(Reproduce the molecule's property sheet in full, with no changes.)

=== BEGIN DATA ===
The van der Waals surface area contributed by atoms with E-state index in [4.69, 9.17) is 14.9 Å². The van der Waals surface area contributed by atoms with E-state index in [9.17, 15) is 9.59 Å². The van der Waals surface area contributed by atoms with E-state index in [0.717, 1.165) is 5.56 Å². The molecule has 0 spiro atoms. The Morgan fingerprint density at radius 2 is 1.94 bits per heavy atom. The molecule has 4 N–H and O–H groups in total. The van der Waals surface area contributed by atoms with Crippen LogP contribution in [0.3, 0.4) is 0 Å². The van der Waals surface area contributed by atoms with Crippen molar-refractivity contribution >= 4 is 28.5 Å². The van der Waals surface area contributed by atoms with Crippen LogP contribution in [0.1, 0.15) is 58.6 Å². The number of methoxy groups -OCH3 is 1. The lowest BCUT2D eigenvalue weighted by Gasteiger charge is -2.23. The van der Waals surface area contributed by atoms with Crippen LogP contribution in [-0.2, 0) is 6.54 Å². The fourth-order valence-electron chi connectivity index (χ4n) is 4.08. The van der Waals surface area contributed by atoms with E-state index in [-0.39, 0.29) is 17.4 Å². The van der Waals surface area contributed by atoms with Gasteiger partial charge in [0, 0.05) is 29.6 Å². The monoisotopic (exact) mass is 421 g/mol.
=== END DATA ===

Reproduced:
The van der Waals surface area contributed by atoms with E-state index in [4.69, 9.17) is 14.9 Å². The van der Waals surface area contributed by atoms with E-state index in [9.17, 15) is 9.59 Å². The van der Waals surface area contributed by atoms with E-state index in [0.717, 1.165) is 5.56 Å². The molecule has 0 spiro atoms. The Morgan fingerprint density at radius 2 is 1.94 bits per heavy atom. The molecule has 4 N–H and O–H groups in total. The van der Waals surface area contributed by atoms with Crippen LogP contribution in [0.3, 0.4) is 0 Å². The van der Waals surface area contributed by atoms with Crippen molar-refractivity contribution >= 4 is 28.5 Å². The van der Waals surface area contributed by atoms with Crippen LogP contribution in [0.1, 0.15) is 58.6 Å². The number of methoxy groups -OCH3 is 1. The lowest BCUT2D eigenvalue weighted by Gasteiger charge is -2.23. The van der Waals surface area contributed by atoms with Crippen LogP contribution in [-0.2, 0) is 6.54 Å². The fourth-order valence-electron chi connectivity index (χ4n) is 4.08. The van der Waals surface area contributed by atoms with E-state index in [-0.39, 0.29) is 17.4 Å². The van der Waals surface area contributed by atoms with Gasteiger partial charge in [0, 0.05) is 29.6 Å². The monoisotopic (exact) mass is 421 g/mol.